What does an ENT specialist do for people who snore?

First and foremost, we need to determine whether sleep apnea is present. If we are dealing with only snoring, then the reality is that most insurances won’t pay for treatment. There are some treatment options that work, but there are lots of quick treatments. I try to go over these, too.

When is it time to see an ENT specialist for a snoring issue?

Are you being banished to the couch? When you wake up, do you feel tired? Has someone noticed you pausing your breathing while sleeping? These all are flags that indicate a need to come in and talk.

Ear, nose and throat services at MRH

Whether suffering from sleep-disordered breathing or frequent ear infections, there are many reasons you might need to see an ENT specialist, also known as an otolaryngologist. MRH’s ENT team works with children and adults to diagnose a variety of conditions.

Dr. Robert McLean is a full-time ENT specialist and head/neck surgeon at MRH. He brings 15 years of experience caring for both children and adults and is board certified by the American Board of Otolaryngology.

To make an appointment, call 970-826-8300.

How do you treat snoring issues?

There are a variety of interventions, both surgical and non-surgical. A great treatment for those that snore and have sleep apnea is the C-PAP machine. The C-PAP machine introduces air pressure to the throat to open up the air passage. There is definitely a “getting-used-to” period for the device. But for people that push through the first few weeks, it is described as a life changer by my patients.

What other ENT services offered at MRH would you like readers to know about?

Through the respiratory therapy department, we have an at-home screening tool for sleep apnea that will measure breathing and oxygen saturation during sleep. Best of all, it is free!

What else should readers know about snoring or ENT services at MRH

Sleep apnea is not just an adult issue. It affects kids, too. For example, one manifestation of sleep apnea in kids is bed-wetting. The thought is that these kids that snore prominently and have bed-wetting are breathing poorly, and this triggers the loss of bladder control. Parents are very happy to have the bed-wetting issue resolved with a simple surgical procedure.

Mountain lion killed after attacking hunter near Kremmling

KREMMLING — A man attacked by a mountain lion Saturday night near Kremmling did everything right when he fought back and stabbed the animal with a pocketknife, a spokesman for Colorado Parks and Wildlife said Friday.

The man was reportedly attacked around 9 p.m. while scouting out places to hunt elk around the Big Horn Park subdivision northeast of Kremmling. Authorities and their hounds tracked down the mountain lion at about 7 a.m. the next morning and killed it.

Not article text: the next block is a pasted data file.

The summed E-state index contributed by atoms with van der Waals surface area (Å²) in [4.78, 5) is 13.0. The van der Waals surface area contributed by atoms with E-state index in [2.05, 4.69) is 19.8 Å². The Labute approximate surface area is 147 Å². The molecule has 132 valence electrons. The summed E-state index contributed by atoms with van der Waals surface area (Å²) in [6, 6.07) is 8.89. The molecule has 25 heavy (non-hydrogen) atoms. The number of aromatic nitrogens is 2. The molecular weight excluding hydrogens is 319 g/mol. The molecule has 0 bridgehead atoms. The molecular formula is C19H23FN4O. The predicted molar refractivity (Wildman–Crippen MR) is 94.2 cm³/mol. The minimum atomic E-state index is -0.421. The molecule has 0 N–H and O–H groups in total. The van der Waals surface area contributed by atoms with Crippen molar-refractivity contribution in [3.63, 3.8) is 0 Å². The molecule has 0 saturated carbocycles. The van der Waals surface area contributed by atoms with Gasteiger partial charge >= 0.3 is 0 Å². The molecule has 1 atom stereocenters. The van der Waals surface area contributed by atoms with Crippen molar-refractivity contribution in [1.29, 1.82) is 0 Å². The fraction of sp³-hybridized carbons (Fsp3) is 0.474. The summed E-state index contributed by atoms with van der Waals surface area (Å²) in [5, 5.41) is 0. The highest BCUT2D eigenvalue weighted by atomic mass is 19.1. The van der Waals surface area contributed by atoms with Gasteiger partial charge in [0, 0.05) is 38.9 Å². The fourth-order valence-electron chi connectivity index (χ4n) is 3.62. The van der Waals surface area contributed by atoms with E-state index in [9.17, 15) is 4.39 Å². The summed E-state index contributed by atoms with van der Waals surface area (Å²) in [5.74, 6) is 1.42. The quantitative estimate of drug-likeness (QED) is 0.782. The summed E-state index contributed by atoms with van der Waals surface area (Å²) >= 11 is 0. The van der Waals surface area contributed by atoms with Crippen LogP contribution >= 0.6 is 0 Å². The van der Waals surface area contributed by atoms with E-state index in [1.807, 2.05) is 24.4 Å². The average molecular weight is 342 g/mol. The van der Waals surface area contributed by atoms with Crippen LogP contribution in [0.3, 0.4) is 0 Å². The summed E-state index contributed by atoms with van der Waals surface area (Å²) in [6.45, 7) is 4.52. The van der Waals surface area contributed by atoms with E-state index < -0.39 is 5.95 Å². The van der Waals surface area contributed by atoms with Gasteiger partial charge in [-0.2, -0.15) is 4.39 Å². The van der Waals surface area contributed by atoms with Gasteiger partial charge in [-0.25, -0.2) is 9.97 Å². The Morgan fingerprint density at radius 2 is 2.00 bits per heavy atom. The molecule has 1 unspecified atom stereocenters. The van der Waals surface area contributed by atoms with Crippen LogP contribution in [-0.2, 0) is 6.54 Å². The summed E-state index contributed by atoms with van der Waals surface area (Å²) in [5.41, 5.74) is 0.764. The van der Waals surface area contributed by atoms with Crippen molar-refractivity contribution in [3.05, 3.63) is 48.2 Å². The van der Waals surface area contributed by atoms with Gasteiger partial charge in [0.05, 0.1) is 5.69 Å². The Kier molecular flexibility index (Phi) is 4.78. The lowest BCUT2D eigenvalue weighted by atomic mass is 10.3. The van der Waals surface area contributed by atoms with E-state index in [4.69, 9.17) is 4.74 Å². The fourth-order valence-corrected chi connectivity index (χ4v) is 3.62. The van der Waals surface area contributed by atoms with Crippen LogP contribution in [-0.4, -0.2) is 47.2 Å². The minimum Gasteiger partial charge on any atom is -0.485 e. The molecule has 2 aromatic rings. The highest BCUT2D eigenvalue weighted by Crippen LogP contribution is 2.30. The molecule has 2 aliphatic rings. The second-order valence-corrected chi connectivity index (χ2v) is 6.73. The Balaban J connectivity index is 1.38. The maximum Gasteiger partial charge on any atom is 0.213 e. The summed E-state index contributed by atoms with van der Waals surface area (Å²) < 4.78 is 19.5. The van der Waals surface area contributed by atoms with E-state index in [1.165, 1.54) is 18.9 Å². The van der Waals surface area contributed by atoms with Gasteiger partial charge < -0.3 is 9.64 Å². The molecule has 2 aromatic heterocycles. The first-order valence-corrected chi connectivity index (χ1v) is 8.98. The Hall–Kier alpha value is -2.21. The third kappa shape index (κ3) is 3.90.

A necropsy revealed the mountain lion had only grass in his stomach, indicating the animal was hungry, said Mike Porras, a spokesman for Colorado Parks and Wildlife.

Relaying details of the incident, Porras said the hunter saw the mountain lion before it attacked him. Upon spotting the animal, the hunter walked backwards slowly for about 200 yards until he tripped and fell and the mountain lion pounced.

The cat swiped at the hunter’s legs and caused minor injuries. Meanwhile, the hunter had a pocketknife with him and fought back by stabbing the mountain lion in the face, Porras said.

The following morning, authorities tracked the mountain lion, found it about 100 yards from where the attack occurred and killed the animal.

Porras said the mountain lion acted especially aggressive when authorities found it and even fought with the hounds that tracked him instead of running away, which is the typical reaction.

While the necropsy revealed the cat was likely hungry, it also showed the mountain lion, a young adult male, was in a good, healthy condition, Porras said.

With such a robust population of mountain lions in Colorado and so many people venturing into the backcountry, Porras hopes people will get educated about how to handle such encounters before going out.

Like the hunter, Porras said, someone should never turn around and run from a mountain lion. It’s much better to stay facing the animal and slowly back away, he explained.

When the cat pounced, the hunter fought back with whatever he had, in this case a pocketknife, and that was exactly what he should have done, Porras continued.

“So absolutely, he did everything right,” Porras said, adding that there was a mountain lion sighting in the subdivision about a week before the attack.